CaliSkier

Also from May of 2019 by Paul Gilkes for Coin World: “U.S. Mint suspends Mutilated Coin Redemption Program”

https://www.coinworld.com/news/us-coins/us-mint-suspends-mutilated-coin-redemption-program.html#:~:text=Mint%20has%20again%20suspended%20its,Coin%20Redemption%20Program%2C%20the%20U.S.

This has been an ongoing, “problem” for many years and dates back to at least 2015 and maybe longer? There are other Coin World and Coin Week articles on the topic and discussion on other coin blogs. I wonder what, if any program they are able to implement, or if this program is completely going away, leaving no ability for those that are “honest”, to redeem mutilated, bent, or worn coins?

F5AAB8FA-A756-4FDA-AE82-46E7DE9DC555
Dave SWFL

Looks scammy to me. Who in their right mind would accept any of those coins? I’d just hand them back to the cashier and demand replacement.

Major D

Takes me back to remembering the days when kids would flatten pennies (yes, called them pennies back then) but putting on a railroad track and having the train roll over them.

Major D

meant to type “by”, not “but”….I do miss the edit feature

Kaiser Wilhelm

Major D,
You’re so right about that particular use of everyday nomenclature back then. After all, did you ever hear those little sweet treats being called “cent candy”?

Last edited 18 days ago by Kaiser Wilhelm
REB

Got it! No waiting room and in and out in less than two minutes (okay, okay, I’m a slow reader and an even slower typist).

Rick

REB,
Your patience and dedication to collecting all of the Proof First Spouse Gold Coins is very impressive, and not an easy task. One day that(low Mintage)complete set will be highly prized imo..Your patience and dedication to collecting all(and I mean all)of the Proof Gold Eagles is over the top fantastic! Kudos REB! You truly have a Masterpiece in the making. I’m glad you share your collection interests with us. Thank you.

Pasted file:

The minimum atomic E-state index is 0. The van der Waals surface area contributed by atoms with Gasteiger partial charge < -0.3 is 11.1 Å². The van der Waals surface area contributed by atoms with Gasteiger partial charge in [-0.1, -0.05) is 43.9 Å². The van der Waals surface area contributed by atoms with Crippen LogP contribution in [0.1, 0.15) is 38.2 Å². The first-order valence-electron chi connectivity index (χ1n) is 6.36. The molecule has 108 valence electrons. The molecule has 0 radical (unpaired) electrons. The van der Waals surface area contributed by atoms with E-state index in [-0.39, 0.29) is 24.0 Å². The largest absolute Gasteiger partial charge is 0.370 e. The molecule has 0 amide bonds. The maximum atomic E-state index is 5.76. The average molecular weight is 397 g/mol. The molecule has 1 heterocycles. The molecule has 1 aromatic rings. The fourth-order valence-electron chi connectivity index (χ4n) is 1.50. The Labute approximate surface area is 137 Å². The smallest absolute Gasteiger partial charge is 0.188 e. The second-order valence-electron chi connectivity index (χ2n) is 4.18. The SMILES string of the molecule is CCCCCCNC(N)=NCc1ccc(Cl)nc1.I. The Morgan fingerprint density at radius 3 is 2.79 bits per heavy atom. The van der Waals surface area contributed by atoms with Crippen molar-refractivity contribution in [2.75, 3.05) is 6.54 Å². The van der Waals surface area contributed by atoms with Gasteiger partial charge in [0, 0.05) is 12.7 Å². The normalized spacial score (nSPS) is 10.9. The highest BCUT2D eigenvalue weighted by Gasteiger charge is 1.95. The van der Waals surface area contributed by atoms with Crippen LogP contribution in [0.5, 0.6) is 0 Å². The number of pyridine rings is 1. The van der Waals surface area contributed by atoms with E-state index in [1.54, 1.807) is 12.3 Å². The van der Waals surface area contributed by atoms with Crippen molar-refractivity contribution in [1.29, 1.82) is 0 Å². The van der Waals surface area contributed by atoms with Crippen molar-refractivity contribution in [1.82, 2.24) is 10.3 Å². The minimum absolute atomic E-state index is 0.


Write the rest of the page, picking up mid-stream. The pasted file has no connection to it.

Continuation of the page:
REB

Thank you for the kudos.

CaliSkier

Kia99, good catch: “The mint’s description of the fractional coins says, ” Includes anti-counterfeit variable reeding.” The pictures don’t show this and the fractional coins haven’t included missing reeds in the past.” Let us never forget how inept the US Mint is, when it comes to proof reading, prior to publication and or printing off thousands of COA’s! My next question is, will this same mistake show up on peoples COA’s? This can create a problem down the road on the secondary market IMO. As nobody will be able to locate the “missing reeds” on these fractionals and think the… Read more »

F7C7ABA3-7718-4777-AB0D-33C8067C586F
CaliSkier

Major D said: “ For 2024, the position of its anti-counterfeiting edge notch that interrupts the reeding is relocated to the 9 o’clock position as viewed from the obverse.” This is the same position(9:00) for the reverse as well. That is, as long as you weren’t “Lucky” enough to receive a coin, pressed on a set of rotated dies! LOL The Mint happened to change how the dies insert/mount into the presses, however in order to eliminate that potential, though, is my understanding. As long as the design/image is positioned with the top at 12:00, the missing reed will appear… Read more »

ACC569AC-CB01-4A73-BFC4-39855C14B414
Major D
CaliSkier

Congratulations Reb on your AGE purchase! Major D said: “ I do miss the edit feature”. The edit feature is still available Major D, however there is a limited time(5min?), that it’s available to use, then the icon goes away. For any unfamiliar with that feature, “Edit” is accessible, after posting, at the very bottom(just below) of your post for approximately(?) 5 minutes. Click the “gear” icon, then on the dialogue box that opens and the post your trying to edit will appear above. Just click somewhere in the previously typed comment and you enter the realm of “edit”. Hopefully… Read more »

Kaiser Wilhelm

Caliskier,
If it hadn’t been for this very informative post of yours I would have been unaware the “edit” function returned during my absence. Many thanks for the update!